My daughter loves elephants. She always has—so we often find ourselves watching elephant documentaries. Recently, we watched one that took place during a drought, and the elephants were struggling to find water. The matriarch had to decide: Would she lead her family down a 400-foot cliff face to find water? Or would she have them skip the perilous descent and risk dehydration and death?

The choice seemed like a few that I am currently facing. Should I attempt the cliff and do this very hard, near-impossible thing? Or do I accept the inevitable suffering that will come if I take the other option? Maybe you too are called to something that feels like it is too much, like disclosing abuse, moving toward a difficult person, confronting a family member’s addiction, or letting someone know they are hurting you. The pathways the Lord places before us can feel like this. There are dangers, not just physical but relational ones. And there are risks, ones my risk-averse self resists taking.  

So, as I sat there watching, I was captured by what happened next. The matriarch made her choice. It was time to descend. Thirty elephants began to trudge downward cautiously.

As I watched, I feared for them. Scenes from my own life flooded my mind. There was no turning back. Every step was onto unsure ground. The elephants used their trunks to feel and assess whether the terrain ahead was stable. I saw myself in this too, wanting to know before I continue to go where God has asked me to go, "Will I be okay?"

Then the camera zoomed in on the baby elephants. I deeply identified with their plight. They were fumbling and frightened and needed encouragement to keep going. As they headed down, the mothers couldn't turn around to reassure them. The terrain did not allow them to be face-to-face, entwining their trunks around their infants and comforting them like they typically would.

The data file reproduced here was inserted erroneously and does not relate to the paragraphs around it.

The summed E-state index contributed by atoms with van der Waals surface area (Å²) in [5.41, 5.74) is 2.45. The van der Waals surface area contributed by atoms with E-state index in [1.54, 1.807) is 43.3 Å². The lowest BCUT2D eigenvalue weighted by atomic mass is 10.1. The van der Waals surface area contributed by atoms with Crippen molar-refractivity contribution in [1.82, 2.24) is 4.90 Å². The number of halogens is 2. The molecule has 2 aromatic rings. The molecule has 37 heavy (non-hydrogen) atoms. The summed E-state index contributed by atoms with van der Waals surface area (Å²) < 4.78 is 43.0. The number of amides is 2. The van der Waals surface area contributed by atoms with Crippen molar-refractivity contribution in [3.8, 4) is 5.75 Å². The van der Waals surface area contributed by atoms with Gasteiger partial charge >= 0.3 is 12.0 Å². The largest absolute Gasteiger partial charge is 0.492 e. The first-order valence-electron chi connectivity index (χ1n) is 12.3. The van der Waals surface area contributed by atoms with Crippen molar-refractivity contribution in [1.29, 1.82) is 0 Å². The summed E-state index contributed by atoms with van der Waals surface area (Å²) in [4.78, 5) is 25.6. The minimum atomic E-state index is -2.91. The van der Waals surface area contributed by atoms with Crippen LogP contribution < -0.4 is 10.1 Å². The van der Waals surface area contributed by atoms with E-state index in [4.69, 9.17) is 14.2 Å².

Again, another connection struck me. Like I often do, the babies began to resist the path ahead. But their hesitation and desire to turn around only put them in more danger. This is true for us as well. When we are heading towards confrontation, pronounced sacrificial love, and things that are scary or burdensome, we understand the Israelite’s desire to turn around and return to the slavery they knew versus face the unknown challenges ahead. We feel the tension between obeying the Lord’s calling on our lives and wanting to avoid what feels like heading toward personal peril. As we move forward on the path the Lord places before us, we are often afraid and resist. 

Thankfully, the Lord knows our hearts and provides for our fears. Perhaps this is one reason why Paul tells us to work out our salvation in fear and trembling (Phil 2:12). We need help remembering that it is safe to move forward—not because we feel sure-footed on the path, but because God shows himself trustworthy. Paul is not urging us to be fearful but rather awestruck by what God is up to and to trust him for whatever that is. Without a doubt, we will need his help to change our focus away from our fears and onto his faithfulness. And it is his delight to do so. 

What did the mother elephants do when their children resisted? They used their tails to keep in contact with them. With quick, reassuring taps, they provided comfort through touch. Each swish of the tail communicated, "I am here with you. It's okay, keep coming." And there it was, a concrete picture of Jesus' care for me. 

Jesus may not be able to look me in the eye like he did his fear-filled disciples and say, "Take heart, it is I; have no fear" (Mark 6:50). But Jesus nonetheless touches my heart. In moments of fear, he breaks in. He brings to my mind verses of his faithfulness and his sweet promises wrapped in song lyrics.  

I began to remember how often these touches of grace appear when I am overwhelmed. How many times have reassuring taps from the Spirit blessed me when fear was rising? Countless times in countless ways, the Lord has reminded me that he is with me: “I will not let your foot slip,” “I go before you,” “I will hold your hand,” and “I will never leave you” are just a few. He knows what is ahead and promises to provide for our journeys, even if they are filled with peril. So, I take courage and go with him.